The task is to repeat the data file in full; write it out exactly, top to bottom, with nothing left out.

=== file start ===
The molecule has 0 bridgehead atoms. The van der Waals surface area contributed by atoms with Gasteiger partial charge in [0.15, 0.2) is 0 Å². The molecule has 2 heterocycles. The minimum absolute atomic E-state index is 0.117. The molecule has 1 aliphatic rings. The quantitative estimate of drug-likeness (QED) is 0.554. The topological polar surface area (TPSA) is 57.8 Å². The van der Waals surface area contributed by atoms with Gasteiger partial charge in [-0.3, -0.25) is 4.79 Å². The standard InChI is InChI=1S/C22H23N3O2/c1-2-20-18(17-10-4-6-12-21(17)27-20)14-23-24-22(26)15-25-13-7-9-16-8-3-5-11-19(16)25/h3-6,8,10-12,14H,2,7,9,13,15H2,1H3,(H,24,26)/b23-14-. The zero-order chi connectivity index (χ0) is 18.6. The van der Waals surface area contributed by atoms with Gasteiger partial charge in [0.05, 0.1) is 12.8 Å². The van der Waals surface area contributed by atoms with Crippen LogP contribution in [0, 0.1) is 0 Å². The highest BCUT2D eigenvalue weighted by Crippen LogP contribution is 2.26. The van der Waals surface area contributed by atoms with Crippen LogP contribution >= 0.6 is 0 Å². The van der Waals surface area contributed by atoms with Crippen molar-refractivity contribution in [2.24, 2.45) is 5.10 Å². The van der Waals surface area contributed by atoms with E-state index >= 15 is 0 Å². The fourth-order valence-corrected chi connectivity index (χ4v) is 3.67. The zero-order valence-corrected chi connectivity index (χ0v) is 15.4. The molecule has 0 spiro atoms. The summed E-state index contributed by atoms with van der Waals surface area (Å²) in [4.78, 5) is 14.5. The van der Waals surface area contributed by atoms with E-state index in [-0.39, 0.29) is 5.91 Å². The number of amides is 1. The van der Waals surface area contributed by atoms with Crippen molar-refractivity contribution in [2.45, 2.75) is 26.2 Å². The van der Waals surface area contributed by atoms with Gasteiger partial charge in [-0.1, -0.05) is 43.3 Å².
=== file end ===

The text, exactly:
The molecule has 0 bridgehead atoms. The van der Waals surface area contributed by atoms with Gasteiger partial charge in [0.15, 0.2) is 0 Å². The molecule has 2 heterocycles. The minimum absolute atomic E-state index is 0.117. The molecule has 1 aliphatic rings. The quantitative estimate of drug-likeness (QED) is 0.554. The topological polar surface area (TPSA) is 57.8 Å². The van der Waals surface area contributed by atoms with Gasteiger partial charge in [-0.3, -0.25) is 4.79 Å². The standard InChI is InChI=1S/C22H23N3O2/c1-2-20-18(17-10-4-6-12-21(17)27-20)14-23-24-22(26)15-25-13-7-9-16-8-3-5-11-19(16)25/h3-6,8,10-12,14H,2,7,9,13,15H2,1H3,(H,24,26)/b23-14-. The zero-order chi connectivity index (χ0) is 18.6. The van der Waals surface area contributed by atoms with Gasteiger partial charge in [0.05, 0.1) is 12.8 Å². The van der Waals surface area contributed by atoms with Crippen LogP contribution in [0, 0.1) is 0 Å². The highest BCUT2D eigenvalue weighted by Crippen LogP contribution is 2.26. The van der Waals surface area contributed by atoms with Crippen LogP contribution >= 0.6 is 0 Å². The van der Waals surface area contributed by atoms with Crippen molar-refractivity contribution in [2.24, 2.45) is 5.10 Å². The van der Waals surface area contributed by atoms with E-state index >= 15 is 0 Å². The fourth-order valence-corrected chi connectivity index (χ4v) is 3.67. The zero-order valence-corrected chi connectivity index (χ0v) is 15.4. The molecule has 0 spiro atoms. The summed E-state index contributed by atoms with van der Waals surface area (Å²) in [4.78, 5) is 14.5. The van der Waals surface area contributed by atoms with E-state index in [-0.39, 0.29) is 5.91 Å². The number of amides is 1. The van der Waals surface area contributed by atoms with Crippen molar-refractivity contribution in [2.45, 2.75) is 26.2 Å². The van der Waals surface area contributed by atoms with Gasteiger partial charge in [-0.1, -0.05) is 43.3 Å².